The angioplasty surgery is performed in cardiac patients to open blocked arteries. A stent, a tiny tube-shaped device, is placed in the patient’s narrowed or blocked coronary artery to maintain normal blood supply.
On 13 February, India’s drug price regulator, the National Pharmaceutical Pricing Authority (NPPA), slashed prices of coronary stents by up to 85% in a bid to provide relief to patients.
The ceiling price of bare metal stents was fixed at Rs7,260 per unit and that of drug-eluting stents and biodegradable stents at Rs29,600 per unit. Adjusting to inflation, the prices were revised to Rs7,400 for bare metal stents and Rs30,180 for drug-eluting stents on 1 April.
“We would definitely have prices revised upwards as far as procedure prices are concerned. When the government came up with the directive of control on stent pricing, they had suggested that for six months, prices of procedures cannot be changed and we followed that. Now since the six months period has passed, I would believe that the prices will have to be revised to make them realistic," Ashutosh Raghuvanshi, chief executive officer and vice chairman of Narayana Hrudayalaya, said.
“Earlier procedures were underpriced and implants were overpriced, so the entire profitability was coming from that (implants) segment. Now that correction will happen," Raghuvanshi said on the sidelines of Confederation of Indian Industry’s (CII) Healthcare Conclave 2017 held in Mumbai on Wednesday.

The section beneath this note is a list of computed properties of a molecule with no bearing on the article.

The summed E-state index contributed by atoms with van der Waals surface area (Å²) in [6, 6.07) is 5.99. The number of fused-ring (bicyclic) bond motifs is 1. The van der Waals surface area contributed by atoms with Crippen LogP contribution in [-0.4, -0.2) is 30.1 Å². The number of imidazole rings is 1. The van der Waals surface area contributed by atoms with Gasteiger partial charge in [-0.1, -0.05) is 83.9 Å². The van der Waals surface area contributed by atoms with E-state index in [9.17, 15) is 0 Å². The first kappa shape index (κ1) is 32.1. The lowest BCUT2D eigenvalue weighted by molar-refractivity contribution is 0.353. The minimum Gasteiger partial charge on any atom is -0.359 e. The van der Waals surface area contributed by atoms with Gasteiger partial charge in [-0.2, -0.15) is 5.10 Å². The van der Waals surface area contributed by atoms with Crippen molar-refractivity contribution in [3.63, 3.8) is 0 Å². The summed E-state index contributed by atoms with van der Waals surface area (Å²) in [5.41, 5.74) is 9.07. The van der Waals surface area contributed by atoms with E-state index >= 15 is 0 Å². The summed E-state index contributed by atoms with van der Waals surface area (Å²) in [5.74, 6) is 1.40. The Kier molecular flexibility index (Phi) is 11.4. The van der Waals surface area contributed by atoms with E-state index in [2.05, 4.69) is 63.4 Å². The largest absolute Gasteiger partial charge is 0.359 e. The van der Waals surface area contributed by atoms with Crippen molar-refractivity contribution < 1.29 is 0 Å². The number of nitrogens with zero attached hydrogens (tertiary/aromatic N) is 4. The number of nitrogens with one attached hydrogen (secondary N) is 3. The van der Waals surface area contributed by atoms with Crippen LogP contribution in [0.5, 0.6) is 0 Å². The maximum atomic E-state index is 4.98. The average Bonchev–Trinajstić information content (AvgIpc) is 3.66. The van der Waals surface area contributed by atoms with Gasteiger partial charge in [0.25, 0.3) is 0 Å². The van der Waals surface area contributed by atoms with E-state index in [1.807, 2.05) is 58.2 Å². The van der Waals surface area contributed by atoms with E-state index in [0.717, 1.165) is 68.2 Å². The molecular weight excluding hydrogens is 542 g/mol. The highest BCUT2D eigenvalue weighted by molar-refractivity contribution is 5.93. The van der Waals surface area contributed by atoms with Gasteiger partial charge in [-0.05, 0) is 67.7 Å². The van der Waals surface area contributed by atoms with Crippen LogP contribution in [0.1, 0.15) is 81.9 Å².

The cardiac segment accounts for 40% of Narayana Hrudayalaya’s revenue. In a post-earnings conference call with analysts on 4 August, the company said it expected a hit of Rs40-45 crore on an annual basis due to the cut in prices of coronary stents by the government.
In financial year 2016-17, the hospital chain reported consolidated revenue of Rs1,878.2 crore, as against Rs1,613.8 crore a year earlier. Its net profit was Rs82.97 crore, up from Rs20.82 crore in the previous year.
After stent prices were cut by the government, analysts and industry officials had expressed concerns that this step alone might not be enough make angioplasty affordable for patients as overall package costs of hospitals may not come down much.
During the six-month period when package prices were not allowed to be changed, Narayana Hrudayalaya had passed on the benefit of stent price cut to patients, Raghuvanshi said, adding that surgery cost for patients had come down by 10-12%.
However, with procedure prices likely to increase, surgery costs for patients will be almost the same as before the stent price cut.
“I don’t think patient will get a very significant benefit out of this (stent price cut). When I say patients will not get benefit means, the (surgery) prices will remain static," Raghuvanshi said.
“As an industry, what hospitals need to do is that medicines, consumables, and implants should be charged as per what they are procured at and not with an undue margin. We should build up the rest of it into packages, as procedure charges," he said.
He also said that if doctor or surgeon fee is excluded from package costs, then prices of angioplasty surgery have not increased hugely over the last many years.
On the NPPA’s recent decision to cap prices of orthopaedic knee implants, Raghuvanshi said this development will not have any major impact on the company as orthopaedics contribute only about 4-7% to its revenue.
While pricing interventions by government do have an impact on hospitals’ earnings, they are likely to bring in transparency in the healthcare sector, he said.
At 11:00am, shares of Narayana Hrudayalaya were trading 0.6% down at Rs303.35 on the BSE, while the benchmark Sensex index was almost flat at 31,574.28 points.